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At its fourth annual Celebration of Black Cinema and Television on Dec. 6, the Critics Choice Association will present its Career Achievement Award to Halle Berry, 55, who, 20 years after becoming the first (and still only) Black woman to earn the best actress Oscar for her performance in Monster’s Ball, has just embarked on a new chapter in her career. In Bruised, the new Netflix drama about a mixed martial arts fighter attempting a comeback, she not only stars but also makes her directorial debut.
What called you to directing at this point in your career?
You never really know when you’re ready to do anything. I harken it to having children: You don’t know when you’re ready to be a parent, you just decide that that’s what you want to do, you’re compelled, you meet the right person, you get to a certain age and you say, “This is important to me. This feels like the next evolution of my life.” And I think that’s how I felt about my career. I didn’t set out to do it, but I felt compelled to do it.
What was the biggest challenge in directing Bruised?
It was harrowing. It was the hardest thing I’ve done in my professional career, because the character was a big, huge character that required a lot of my time and attention and preparation, and then directing for the first time also required a lot of my time, attention and preparation. So I was burning the candle at both ends, which made for super long days, really stressful days. But at the end of the day, I was engrossed in doing something that I loved and something that I felt passionate about. And it was a story that I felt like if I didn’t tell, I was going to die.
Is Bruised, a sports drama, the type of film you envisioned yourself making?
I love a good drama. I love diving deep into characters, and dealing with the dirty and the fracturedness of human beings. Those are the characters that I love most to play. I was a fan of MMA, so when the script dropped into my lap, it was a world that I loved and that I already knew and that I felt like if I got a chance to reimagine the story in a new way, then there was another reason to tell a story in this age-old genre that people love so much.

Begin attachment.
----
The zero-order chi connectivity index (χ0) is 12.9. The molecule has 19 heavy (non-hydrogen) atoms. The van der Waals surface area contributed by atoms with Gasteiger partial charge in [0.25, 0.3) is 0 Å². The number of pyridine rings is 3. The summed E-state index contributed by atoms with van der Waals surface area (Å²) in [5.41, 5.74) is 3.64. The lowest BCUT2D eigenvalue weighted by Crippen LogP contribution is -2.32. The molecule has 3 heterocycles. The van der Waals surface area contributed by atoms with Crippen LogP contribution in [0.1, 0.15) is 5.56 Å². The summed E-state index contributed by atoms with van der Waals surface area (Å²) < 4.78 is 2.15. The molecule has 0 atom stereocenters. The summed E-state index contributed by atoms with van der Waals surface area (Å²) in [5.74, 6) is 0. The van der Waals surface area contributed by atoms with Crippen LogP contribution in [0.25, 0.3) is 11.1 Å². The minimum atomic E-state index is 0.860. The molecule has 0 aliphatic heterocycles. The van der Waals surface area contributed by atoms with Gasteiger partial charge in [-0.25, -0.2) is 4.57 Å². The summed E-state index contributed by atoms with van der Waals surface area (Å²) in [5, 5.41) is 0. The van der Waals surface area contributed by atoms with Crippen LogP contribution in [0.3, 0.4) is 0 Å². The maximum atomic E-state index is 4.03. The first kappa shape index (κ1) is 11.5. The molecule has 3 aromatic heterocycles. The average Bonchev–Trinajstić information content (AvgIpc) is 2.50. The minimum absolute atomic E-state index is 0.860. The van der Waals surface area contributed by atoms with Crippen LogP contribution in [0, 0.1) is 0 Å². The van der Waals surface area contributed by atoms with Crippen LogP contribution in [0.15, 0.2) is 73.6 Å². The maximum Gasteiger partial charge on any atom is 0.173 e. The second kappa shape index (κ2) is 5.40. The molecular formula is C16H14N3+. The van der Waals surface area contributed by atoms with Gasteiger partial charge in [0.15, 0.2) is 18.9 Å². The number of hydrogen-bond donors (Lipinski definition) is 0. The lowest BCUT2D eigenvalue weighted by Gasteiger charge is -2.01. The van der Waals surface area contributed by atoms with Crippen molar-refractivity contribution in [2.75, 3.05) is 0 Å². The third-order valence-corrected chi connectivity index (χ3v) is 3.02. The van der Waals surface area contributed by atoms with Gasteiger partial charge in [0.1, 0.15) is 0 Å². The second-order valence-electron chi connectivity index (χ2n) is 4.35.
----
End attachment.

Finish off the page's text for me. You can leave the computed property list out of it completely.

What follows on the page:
How do you feel Black cinema and television have changed since your career began?
There have been great strides made since the time I started 30 years ago — I looked around and I saw no Black faces. I didn’t see my story and myself reflected very much at all in television or cinema. So as I sit here today, 30 years from the time I started, I see a huge difference. I see Black women, Black faces, Black people all around me. I see our stories being told. And so that tells me progress is happening. Is there work to be done? Yeah, but there’s always work to be done.
Why do you think that in the 20 years since you won the best actress Oscar, no other Black actress has been so honored?
Well, you never want to be the only one; when you win something like that, you hope that you can open the door and bring the others behind you. So the fact that none have followed is heartbreaking. But it doesn’t diminish the moment for me, and it doesn’t diminish the accomplishment. And when I look around at my peers like Viola [Davis] and Taraji [P. Henson] and all the other women that lately have been standing on the precipice of winning that award but fallen short, they are moving our needle forward — with or without an award. They are changing the face of women of color in this business in a major way.
Interview edited for length and clarity.
This story first appeared in the Dec. 1 issue of The Hollywood Reporter magazine. Click here to subscribe.
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The Harder They Fall